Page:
Troy University’s College of Arts and Sciences sees addition of bachelor’s degrees with the New Year.
Approved for introduction this semester, the Bachelors of Applied Sciences and the Bachelors of Liberal Arts offers to TROY students a structured but manageable course of study.
This degree will allow nontraditional students the opportunity to obtain a degree in an area in which they already have experience but lack a degree in their particular field.
“The Liberal Studies program is a multidisciplinary program focusing on critical thinking, analytical and communication skills,” said Bill Grantham, assistant dean of the College of Arts and Sciences.
Grantham felt that students need these particular skills to compete in today’s job market; however, he understands that some students hope to progress on to graduate education, which he feels this degree strongly prepares them for.
“In addition to being an attractive program for entering freshmen, the program should be particularly appealing to students who are already established in careers and would like to pursue a college degree or to continue their education as returning students,” Grantham said.
The Liberal Arts program includes 60 hours of course work, but in a short amount of time, students are exposed to tools and to skills that will make them a stronger candidate when applying for jobs or professional schools.
“This major offers a broad range of academic skills to help prepare students for careers or graduate studies,” Grantham said, and because of this unique structure of coursework, “several students have already inquired about this particular degree.”
What makes the liberal arts degree so interesting is that it allows the student to focus on a distinct area of interests, something very similar to the biology program offered in the College of Arts and Sciences.
Because of this, Grantham feels that this degree “should attract new students who plan to pursue professional careers as well as returning students who hope to improve professional skills and advance their careers.”
But what does this degree offer that other majors cannot?
This degree “offers a very broad based, general academic background not currently available from other majors,” said Grantham, which is probably why this degree can compete with colleges around the nation, as it is an ‘appealing program’ that is offered both on campus and online.”
A second degree, bachelors in applied sciences, which is not new to the Troy curriculum but an addition on the Troy campus, offers mainly nontraditional, adult students the opportunity to gain better skill and experience in their applied fields.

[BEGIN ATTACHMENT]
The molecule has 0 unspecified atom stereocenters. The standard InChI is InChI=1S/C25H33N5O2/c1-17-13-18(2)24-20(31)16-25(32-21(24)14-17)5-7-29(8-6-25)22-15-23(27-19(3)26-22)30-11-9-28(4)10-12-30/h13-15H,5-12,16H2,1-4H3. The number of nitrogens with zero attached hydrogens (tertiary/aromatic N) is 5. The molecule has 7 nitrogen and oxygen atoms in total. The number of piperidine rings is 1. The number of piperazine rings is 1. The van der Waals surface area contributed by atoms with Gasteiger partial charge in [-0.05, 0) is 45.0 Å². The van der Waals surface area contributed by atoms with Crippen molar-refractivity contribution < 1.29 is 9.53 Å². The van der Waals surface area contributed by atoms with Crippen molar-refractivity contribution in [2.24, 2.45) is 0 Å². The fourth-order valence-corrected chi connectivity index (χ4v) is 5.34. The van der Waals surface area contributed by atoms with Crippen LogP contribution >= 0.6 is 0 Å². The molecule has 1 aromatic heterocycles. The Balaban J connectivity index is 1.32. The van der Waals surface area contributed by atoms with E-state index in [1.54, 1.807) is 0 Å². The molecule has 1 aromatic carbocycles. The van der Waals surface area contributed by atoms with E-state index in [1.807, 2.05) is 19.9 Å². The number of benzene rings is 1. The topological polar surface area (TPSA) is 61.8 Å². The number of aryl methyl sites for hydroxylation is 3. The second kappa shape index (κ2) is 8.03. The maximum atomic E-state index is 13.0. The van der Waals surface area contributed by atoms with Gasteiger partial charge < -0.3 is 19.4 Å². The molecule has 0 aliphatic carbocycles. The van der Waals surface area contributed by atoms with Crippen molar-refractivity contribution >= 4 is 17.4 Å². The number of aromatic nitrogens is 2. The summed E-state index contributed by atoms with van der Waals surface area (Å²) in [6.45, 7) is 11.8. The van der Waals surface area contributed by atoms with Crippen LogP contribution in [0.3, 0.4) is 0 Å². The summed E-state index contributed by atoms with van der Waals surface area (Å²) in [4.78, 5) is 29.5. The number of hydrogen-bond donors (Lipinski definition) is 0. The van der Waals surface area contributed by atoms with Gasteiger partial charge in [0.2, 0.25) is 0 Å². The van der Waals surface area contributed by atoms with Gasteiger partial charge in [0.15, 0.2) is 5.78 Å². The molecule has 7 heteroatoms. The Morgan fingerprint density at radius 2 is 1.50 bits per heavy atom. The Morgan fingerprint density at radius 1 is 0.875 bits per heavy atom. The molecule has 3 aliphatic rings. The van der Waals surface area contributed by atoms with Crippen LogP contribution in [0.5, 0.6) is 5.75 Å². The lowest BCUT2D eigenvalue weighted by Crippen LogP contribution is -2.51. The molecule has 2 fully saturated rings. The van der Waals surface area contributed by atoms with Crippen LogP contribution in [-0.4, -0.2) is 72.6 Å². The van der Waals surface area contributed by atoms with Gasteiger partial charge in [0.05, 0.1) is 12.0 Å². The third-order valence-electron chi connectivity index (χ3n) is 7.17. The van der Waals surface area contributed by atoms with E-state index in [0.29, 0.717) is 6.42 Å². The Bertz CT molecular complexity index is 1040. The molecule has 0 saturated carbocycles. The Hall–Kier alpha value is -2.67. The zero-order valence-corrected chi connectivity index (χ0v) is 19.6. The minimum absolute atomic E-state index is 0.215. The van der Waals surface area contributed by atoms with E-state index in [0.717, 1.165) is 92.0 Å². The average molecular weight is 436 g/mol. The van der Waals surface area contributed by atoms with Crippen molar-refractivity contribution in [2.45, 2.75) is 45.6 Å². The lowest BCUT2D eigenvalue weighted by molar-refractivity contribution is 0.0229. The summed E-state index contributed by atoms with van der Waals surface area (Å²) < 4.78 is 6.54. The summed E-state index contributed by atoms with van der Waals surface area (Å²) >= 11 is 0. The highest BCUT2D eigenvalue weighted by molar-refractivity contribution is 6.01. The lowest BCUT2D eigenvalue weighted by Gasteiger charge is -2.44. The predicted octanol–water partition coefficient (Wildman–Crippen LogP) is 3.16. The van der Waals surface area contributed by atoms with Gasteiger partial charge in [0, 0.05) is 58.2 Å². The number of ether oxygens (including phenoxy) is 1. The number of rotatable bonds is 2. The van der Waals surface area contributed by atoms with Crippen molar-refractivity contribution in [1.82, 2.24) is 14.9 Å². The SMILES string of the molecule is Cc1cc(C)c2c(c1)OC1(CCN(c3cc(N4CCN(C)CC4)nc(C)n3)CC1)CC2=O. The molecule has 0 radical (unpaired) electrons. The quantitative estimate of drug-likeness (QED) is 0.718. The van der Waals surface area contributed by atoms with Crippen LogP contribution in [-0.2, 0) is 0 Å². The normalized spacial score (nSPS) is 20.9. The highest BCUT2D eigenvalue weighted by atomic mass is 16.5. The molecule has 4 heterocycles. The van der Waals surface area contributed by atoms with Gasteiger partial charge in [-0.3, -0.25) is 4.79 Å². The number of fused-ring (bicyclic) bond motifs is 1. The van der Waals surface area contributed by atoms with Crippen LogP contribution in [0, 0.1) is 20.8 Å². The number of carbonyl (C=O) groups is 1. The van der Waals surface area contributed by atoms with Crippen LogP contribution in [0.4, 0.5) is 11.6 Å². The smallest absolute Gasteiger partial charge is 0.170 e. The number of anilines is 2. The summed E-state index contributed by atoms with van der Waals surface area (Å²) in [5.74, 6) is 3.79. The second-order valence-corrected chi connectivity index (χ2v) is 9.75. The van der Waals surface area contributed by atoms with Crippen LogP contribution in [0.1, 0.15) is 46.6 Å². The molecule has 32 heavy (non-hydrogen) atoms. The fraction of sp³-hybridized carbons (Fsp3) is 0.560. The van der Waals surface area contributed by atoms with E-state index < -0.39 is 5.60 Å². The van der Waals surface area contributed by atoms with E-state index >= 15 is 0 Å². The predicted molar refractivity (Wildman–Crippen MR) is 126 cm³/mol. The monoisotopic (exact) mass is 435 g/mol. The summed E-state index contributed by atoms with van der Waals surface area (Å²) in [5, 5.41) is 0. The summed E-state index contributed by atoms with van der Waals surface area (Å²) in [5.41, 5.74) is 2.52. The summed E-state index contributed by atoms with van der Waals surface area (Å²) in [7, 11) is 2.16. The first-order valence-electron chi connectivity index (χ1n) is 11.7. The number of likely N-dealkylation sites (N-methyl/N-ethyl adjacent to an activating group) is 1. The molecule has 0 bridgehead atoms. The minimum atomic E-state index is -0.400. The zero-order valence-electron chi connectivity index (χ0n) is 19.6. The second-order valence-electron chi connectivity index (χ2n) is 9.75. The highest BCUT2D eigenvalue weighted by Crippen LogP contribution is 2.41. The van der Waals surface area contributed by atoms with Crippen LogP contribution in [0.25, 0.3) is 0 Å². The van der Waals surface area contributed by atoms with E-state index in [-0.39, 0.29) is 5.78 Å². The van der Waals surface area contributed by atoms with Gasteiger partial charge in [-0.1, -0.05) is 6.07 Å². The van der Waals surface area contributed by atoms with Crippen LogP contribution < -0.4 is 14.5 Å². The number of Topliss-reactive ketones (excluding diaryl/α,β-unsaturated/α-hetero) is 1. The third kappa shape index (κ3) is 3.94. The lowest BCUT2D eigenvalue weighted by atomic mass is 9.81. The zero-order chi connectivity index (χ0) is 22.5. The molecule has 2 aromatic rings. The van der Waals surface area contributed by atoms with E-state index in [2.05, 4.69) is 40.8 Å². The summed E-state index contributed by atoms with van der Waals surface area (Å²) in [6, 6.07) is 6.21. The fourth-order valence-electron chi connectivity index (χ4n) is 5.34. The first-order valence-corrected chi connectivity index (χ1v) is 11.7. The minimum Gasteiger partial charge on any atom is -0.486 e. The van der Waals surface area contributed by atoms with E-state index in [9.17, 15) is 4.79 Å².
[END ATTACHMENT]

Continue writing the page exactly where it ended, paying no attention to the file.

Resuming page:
According to the degree description on the Sorrell College of Business website, the bachelors in applied sciences: Resource and Technology Management is designed to assist students to develop the knowledge skills and attitudes necessary to understand and cope with the challenges faced by businesses and organizational leaders in a global work place.
“The bachelors in applied sciences is a degree, not a major,” said James Rinehart, dean of the College of Arts and Sciences, “This particular degree will eventually offer several majors inside of it.”
Currently, the Troy campus offers the Resource and Technology Management through this degree, in which it provides a firm foundation for professional business leaders, according to the Sorrell College of Business website.
“This type of degree is an interdisciplinary degree,” Rinehart said, “Such that, a student can take courses in both the College of Business and the College of Arts and Sciences.”
The resource and technology management major deals mainly with the operation of technology and business management in industrial companies such as Hyundai and Acura.
The degree is offered with the understanding that the student will graduate with the credentials to be dubbed a suitable, professional business leader.
Likewise, the degree is said to build upon the technical studies that a student may have already acquired at other colleges or institutions.
“There’s a gap in the traditional manner of higher education,” Rinehart said.
This gap accounts for the many problems that business have today, who are declining in business success due to managers having no experience with technological advances.
Rinehart believes that higher education focusing on mathematics and science is gravely undeveloped in Alabama, but that high tech industries continuously introduce themselves within our borders, especially throughout the past few years.
“Applied science industries are moving into Alabama,” Rinehart said, “And we are just, simply, trying to fill these positions?”
Said positions can include such industries such as military and automotive, especially fire and military sciences. Technology is a rapidly growing field, Rinehart feels and Troy University is trying to supplement it by changing also.
While Auburn University offers courses of study in engineering, with no focus in managing those engineers, Troy comes in to remedy that problem.
“Currently, the degree in applied sciences is being upgraded and modified to reflect an applied sciences background,” said Rinehart.
Applying these changes means that the degree has to be relocated from the College of Business and the department of chemistry and physics, with Chairman Dr. Govind Menon, who offered much input into how the degree could better supplement students and the businesses they would eventually be working in.
Troy University continues to improve itself for both the benefit of its students and the community it serves. With changing times, comes the need for educational and instructional modifications.
The university recognizes this and proceeds to be proactive in the matter.
For more information, pertaining to either the Bachelor’s in liberal arts or the Bachelor’s in applied sciences, contact the College of Arts and Sciences at (800)-414-5756.